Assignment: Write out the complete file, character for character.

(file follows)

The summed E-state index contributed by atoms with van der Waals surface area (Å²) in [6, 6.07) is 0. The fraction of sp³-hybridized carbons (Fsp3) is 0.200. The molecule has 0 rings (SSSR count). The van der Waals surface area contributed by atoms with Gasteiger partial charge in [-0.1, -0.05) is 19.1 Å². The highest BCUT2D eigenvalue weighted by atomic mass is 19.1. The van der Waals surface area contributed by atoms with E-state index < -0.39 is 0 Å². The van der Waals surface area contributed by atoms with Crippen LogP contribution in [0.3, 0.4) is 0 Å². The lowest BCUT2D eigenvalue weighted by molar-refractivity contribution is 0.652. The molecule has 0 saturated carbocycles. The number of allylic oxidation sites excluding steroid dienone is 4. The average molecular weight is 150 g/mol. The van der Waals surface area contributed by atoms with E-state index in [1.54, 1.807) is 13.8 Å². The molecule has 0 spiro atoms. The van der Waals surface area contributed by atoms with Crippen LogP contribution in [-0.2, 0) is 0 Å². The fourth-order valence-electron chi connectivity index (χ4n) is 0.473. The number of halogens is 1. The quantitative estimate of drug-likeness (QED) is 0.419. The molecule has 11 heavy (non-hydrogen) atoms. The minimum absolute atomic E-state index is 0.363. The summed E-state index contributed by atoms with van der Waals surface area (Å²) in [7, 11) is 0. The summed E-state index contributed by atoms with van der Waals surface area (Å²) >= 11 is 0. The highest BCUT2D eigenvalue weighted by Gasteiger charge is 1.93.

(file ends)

The summed E-state index contributed by atoms with van der Waals surface area (Å²) in [6, 6.07) is 0. The fraction of sp³-hybridized carbons (Fsp3) is 0.200. The molecule has 0 rings (SSSR count). The van der Waals surface area contributed by atoms with Gasteiger partial charge in [-0.1, -0.05) is 19.1 Å². The highest BCUT2D eigenvalue weighted by atomic mass is 19.1. The van der Waals surface area contributed by atoms with E-state index < -0.39 is 0 Å². The van der Waals surface area contributed by atoms with Crippen LogP contribution in [0.3, 0.4) is 0 Å². The lowest BCUT2D eigenvalue weighted by molar-refractivity contribution is 0.652. The molecule has 0 saturated carbocycles. The number of allylic oxidation sites excluding steroid dienone is 4. The average molecular weight is 150 g/mol. The van der Waals surface area contributed by atoms with E-state index in [1.54, 1.807) is 13.8 Å². The molecule has 0 spiro atoms. The van der Waals surface area contributed by atoms with Crippen LogP contribution in [-0.2, 0) is 0 Å². The fourth-order valence-electron chi connectivity index (χ4n) is 0.473. The number of halogens is 1. The quantitative estimate of drug-likeness (QED) is 0.419. The molecule has 11 heavy (non-hydrogen) atoms. The minimum absolute atomic E-state index is 0.363. The summed E-state index contributed by atoms with van der Waals surface area (Å²) in [7, 11) is 0. The summed E-state index contributed by atoms with van der Waals surface area (Å²) >= 11 is 0. The highest BCUT2D eigenvalue weighted by Gasteiger charge is 1.93.